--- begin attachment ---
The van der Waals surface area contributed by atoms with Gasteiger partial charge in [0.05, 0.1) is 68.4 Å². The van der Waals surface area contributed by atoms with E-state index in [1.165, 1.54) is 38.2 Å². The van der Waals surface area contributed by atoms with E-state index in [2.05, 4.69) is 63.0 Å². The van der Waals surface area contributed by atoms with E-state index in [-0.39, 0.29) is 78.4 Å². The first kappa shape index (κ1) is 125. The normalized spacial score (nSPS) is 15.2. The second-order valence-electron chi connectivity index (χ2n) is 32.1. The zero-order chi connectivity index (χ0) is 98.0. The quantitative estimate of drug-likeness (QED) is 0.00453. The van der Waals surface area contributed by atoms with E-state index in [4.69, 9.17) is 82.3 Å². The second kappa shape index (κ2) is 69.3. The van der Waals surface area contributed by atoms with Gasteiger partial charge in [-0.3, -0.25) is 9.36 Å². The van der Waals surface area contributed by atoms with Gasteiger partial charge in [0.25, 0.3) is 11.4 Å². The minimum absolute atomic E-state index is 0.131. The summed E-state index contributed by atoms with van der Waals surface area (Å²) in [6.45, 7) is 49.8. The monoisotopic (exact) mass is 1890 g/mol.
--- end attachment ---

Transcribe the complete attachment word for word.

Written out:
The van der Waals surface area contributed by atoms with Gasteiger partial charge in [0.05, 0.1) is 68.4 Å². The van der Waals surface area contributed by atoms with E-state index in [1.165, 1.54) is 38.2 Å². The van der Waals surface area contributed by atoms with E-state index in [2.05, 4.69) is 63.0 Å². The van der Waals surface area contributed by atoms with E-state index in [-0.39, 0.29) is 78.4 Å². The first kappa shape index (κ1) is 125. The normalized spacial score (nSPS) is 15.2. The second-order valence-electron chi connectivity index (χ2n) is 32.1. The zero-order chi connectivity index (χ0) is 98.0. The quantitative estimate of drug-likeness (QED) is 0.00453. The van der Waals surface area contributed by atoms with E-state index in [4.69, 9.17) is 82.3 Å². The second kappa shape index (κ2) is 69.3. The van der Waals surface area contributed by atoms with Gasteiger partial charge in [-0.3, -0.25) is 9.36 Å². The van der Waals surface area contributed by atoms with Gasteiger partial charge in [0.25, 0.3) is 11.4 Å². The minimum absolute atomic E-state index is 0.131. The summed E-state index contributed by atoms with van der Waals surface area (Å²) in [6.45, 7) is 49.8. The monoisotopic (exact) mass is 1890 g/mol.